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Mark Kleinhaut, Nat Janoff, Guillermo Bazzola, and Shan Arsenault

Dom Minasi By

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Welcome back to Guitarists Rendezvous, our second installment in a series that introduces readers to emerging or established guitarists who fly just under the radar of public recognition. Each will field the same four questions and we've included audio and video so you can sample their music.

This installment includes a diverse group of musicians from New York, New Jersey, Spain, and Canada.

Meet Mark Kleinhaut

Mark was born in the Bronx, New York in April 1957. His family moved around for a while by time Mark was six years old they settled in Livingston, New Jersey. Mark taught himself to play and did not formerly study until he attended Rutgers University and studied with the great Ted Dunbar. He now resides in in Albany, New York. I met Mark in a Google guitar forum in 2001. Mark posted regularly and I could tell just by what he said he was good guitarist. Soon after he started posting MP3's and my opinion of his playing changed immediately. He was not a good guitarist but a great one.

Q: How long have you played the guitar?

A: I first picked up the guitar 45 years ago when I was a kid. I liked how you could play softly at all hours of the night (still do) and it was just a fixture while I was coming of age.

Q: Who are your major influences?

A: I really love all music, but especially the kind that's based on improvisation, so even before I got into jazz, I was attracted to groups like the Allman Brothers Band and stuff the bands like Yes we're doing, which had improvisations amid the highly arranged sections. World music, jam bands, you name it—as long as it's free it's cool. Western classical, and Indian classical music are incredible too, but I guess I relate more to the composers than the performers as the inventors of those sounds. To behold what classical technicians can execute on their instruments is humbling, to put it mildly!

Q: Why jazz?

A: When I first really heard jazz, it took improvising to a level I hadn't imagined possible, and I was instantly hooked. The gateways for me were from Chick Corea, Herbie Hancock, John McLaughlin, Wayne Shorter and the "fusion" cats. It was inevitable that they'd all be traced back to Miles Davis and in turn Charlie Parker and John Coltrane, then everybody. I could hear the technical virtuosity, but it was the sense of freedom and the risks that they took that made everything so exciting. I knew I wanted to do that too! Now, years later, I think the real freedom in playing is the eternal youth in our hearts and minds when we play. Growing up just isn't required. Playing guitar, for me, has also become my meditation and connection to the spiritual side of things, but that's something that's best just practiced rather than talked about.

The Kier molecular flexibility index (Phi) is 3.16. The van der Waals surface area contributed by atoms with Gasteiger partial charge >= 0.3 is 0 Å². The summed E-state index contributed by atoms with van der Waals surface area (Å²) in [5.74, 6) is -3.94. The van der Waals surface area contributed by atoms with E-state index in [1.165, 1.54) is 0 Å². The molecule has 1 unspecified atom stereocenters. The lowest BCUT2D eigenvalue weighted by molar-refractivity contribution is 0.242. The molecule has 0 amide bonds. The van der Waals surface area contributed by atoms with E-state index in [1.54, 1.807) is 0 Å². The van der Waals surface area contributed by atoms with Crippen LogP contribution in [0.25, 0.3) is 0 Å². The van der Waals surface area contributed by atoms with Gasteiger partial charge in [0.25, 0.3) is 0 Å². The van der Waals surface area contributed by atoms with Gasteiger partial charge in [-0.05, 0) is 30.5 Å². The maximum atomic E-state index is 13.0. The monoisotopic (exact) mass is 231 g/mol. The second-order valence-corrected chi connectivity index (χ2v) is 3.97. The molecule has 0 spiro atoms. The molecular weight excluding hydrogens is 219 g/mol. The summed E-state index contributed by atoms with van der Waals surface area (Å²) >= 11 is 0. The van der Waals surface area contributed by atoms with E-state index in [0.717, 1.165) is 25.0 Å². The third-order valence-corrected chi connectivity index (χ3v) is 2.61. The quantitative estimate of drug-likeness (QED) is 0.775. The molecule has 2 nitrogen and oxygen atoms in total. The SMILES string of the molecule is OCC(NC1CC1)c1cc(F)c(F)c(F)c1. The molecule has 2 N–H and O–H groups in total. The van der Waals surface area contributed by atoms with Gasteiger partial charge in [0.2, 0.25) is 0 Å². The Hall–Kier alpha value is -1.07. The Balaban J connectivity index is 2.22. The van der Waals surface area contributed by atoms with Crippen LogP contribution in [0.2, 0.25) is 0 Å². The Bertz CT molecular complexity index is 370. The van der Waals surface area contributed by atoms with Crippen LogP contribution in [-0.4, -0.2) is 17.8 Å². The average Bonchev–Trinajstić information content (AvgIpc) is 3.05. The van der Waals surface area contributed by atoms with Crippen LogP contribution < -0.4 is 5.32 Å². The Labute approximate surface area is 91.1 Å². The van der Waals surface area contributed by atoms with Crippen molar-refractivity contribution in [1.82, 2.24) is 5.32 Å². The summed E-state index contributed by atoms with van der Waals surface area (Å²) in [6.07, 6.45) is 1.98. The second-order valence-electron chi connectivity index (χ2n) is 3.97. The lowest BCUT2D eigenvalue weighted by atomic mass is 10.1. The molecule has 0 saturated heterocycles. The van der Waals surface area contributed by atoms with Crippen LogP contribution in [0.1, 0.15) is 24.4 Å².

Q: Where do you think jazz is headed?

A: I think jazz is heading in many directions simultaneously and evolving in ways that will suit the approaches and needs of its thousands upon thousands of practitioners. Some may not want to even call it jazz anymore or get stressed over things like respecting traditions, but like Duke Ellington said, "there's only two kinds of music, good and bad." For myself, I hope to add good music to the atmosphere and avoid the politics.

If you see Mark's name and he performing, run, don't walk to see him play, he is an amazing guitarist.



Meet Nat Janoff

Nat is a 46-year-old guitarist who looks like he's 26 and hails from Verona, New Jersey. He has studied with some heavyweights such as, Rich Molina, Vic Juris, Mike Stern, and Bruce Eisenbeil. He also studies on his own and plays with the best players he can. I didn't know Nat until a few years ago when I saw him on YouTube and was thoroughly impressed. He's my kind of player. He has great technique, which he doesn't over use. He's has great time. His playing is creative and extremely musical.